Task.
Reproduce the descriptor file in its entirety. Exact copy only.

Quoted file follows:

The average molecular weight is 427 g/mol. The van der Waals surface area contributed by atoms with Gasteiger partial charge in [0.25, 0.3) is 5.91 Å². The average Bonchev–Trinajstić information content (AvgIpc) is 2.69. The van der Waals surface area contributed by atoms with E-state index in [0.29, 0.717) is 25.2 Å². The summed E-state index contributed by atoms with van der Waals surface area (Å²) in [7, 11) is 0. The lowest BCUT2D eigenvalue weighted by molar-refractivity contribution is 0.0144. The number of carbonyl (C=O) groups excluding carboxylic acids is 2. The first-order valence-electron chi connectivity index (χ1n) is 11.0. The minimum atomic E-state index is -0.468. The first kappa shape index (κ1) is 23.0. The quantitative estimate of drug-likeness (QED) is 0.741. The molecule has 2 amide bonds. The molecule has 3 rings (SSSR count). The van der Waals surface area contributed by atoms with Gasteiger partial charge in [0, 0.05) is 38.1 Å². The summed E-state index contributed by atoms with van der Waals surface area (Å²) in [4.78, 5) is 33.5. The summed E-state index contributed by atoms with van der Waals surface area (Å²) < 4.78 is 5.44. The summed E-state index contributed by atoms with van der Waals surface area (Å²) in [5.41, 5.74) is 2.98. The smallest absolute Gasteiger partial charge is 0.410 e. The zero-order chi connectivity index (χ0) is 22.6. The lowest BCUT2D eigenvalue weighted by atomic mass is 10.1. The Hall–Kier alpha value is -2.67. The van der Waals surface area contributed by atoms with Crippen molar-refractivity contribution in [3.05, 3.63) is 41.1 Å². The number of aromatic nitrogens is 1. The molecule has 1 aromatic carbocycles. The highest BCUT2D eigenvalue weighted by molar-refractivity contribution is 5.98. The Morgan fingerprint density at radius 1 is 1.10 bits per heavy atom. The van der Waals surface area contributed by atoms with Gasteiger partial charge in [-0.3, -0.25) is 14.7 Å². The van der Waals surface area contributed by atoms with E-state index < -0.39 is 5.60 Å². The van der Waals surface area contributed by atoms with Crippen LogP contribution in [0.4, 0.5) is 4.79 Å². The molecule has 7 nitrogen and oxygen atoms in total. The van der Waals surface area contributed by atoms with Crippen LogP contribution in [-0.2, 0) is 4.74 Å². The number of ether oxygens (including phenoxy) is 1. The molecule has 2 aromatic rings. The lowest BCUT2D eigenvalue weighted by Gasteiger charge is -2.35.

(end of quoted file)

The average molecular weight is 427 g/mol. The van der Waals surface area contributed by atoms with Gasteiger partial charge in [0.25, 0.3) is 5.91 Å². The average Bonchev–Trinajstić information content (AvgIpc) is 2.69. The van der Waals surface area contributed by atoms with E-state index in [0.29, 0.717) is 25.2 Å². The summed E-state index contributed by atoms with van der Waals surface area (Å²) in [7, 11) is 0. The lowest BCUT2D eigenvalue weighted by molar-refractivity contribution is 0.0144. The number of carbonyl (C=O) groups excluding carboxylic acids is 2. The first-order valence-electron chi connectivity index (χ1n) is 11.0. The minimum atomic E-state index is -0.468. The first kappa shape index (κ1) is 23.0. The quantitative estimate of drug-likeness (QED) is 0.741. The molecule has 2 amide bonds. The molecule has 3 rings (SSSR count). The van der Waals surface area contributed by atoms with Gasteiger partial charge in [0, 0.05) is 38.1 Å². The summed E-state index contributed by atoms with van der Waals surface area (Å²) in [4.78, 5) is 33.5. The summed E-state index contributed by atoms with van der Waals surface area (Å²) < 4.78 is 5.44. The summed E-state index contributed by atoms with van der Waals surface area (Å²) in [5.41, 5.74) is 2.98. The smallest absolute Gasteiger partial charge is 0.410 e. The zero-order chi connectivity index (χ0) is 22.6. The lowest BCUT2D eigenvalue weighted by atomic mass is 10.1. The Hall–Kier alpha value is -2.67. The van der Waals surface area contributed by atoms with Crippen molar-refractivity contribution in [3.05, 3.63) is 41.1 Å². The number of aromatic nitrogens is 1. The molecule has 1 aromatic carbocycles. The highest BCUT2D eigenvalue weighted by molar-refractivity contribution is 5.98. The Morgan fingerprint density at radius 1 is 1.10 bits per heavy atom. The van der Waals surface area contributed by atoms with Gasteiger partial charge in [-0.3, -0.25) is 14.7 Å². The van der Waals surface area contributed by atoms with E-state index < -0.39 is 5.60 Å². The van der Waals surface area contributed by atoms with Crippen LogP contribution in [0.4, 0.5) is 4.79 Å². The molecule has 7 nitrogen and oxygen atoms in total. The van der Waals surface area contributed by atoms with Crippen LogP contribution in [-0.2, 0) is 4.74 Å². The number of ether oxygens (including phenoxy) is 1. The molecule has 2 aromatic rings. The lowest BCUT2D eigenvalue weighted by Gasteiger charge is -2.35.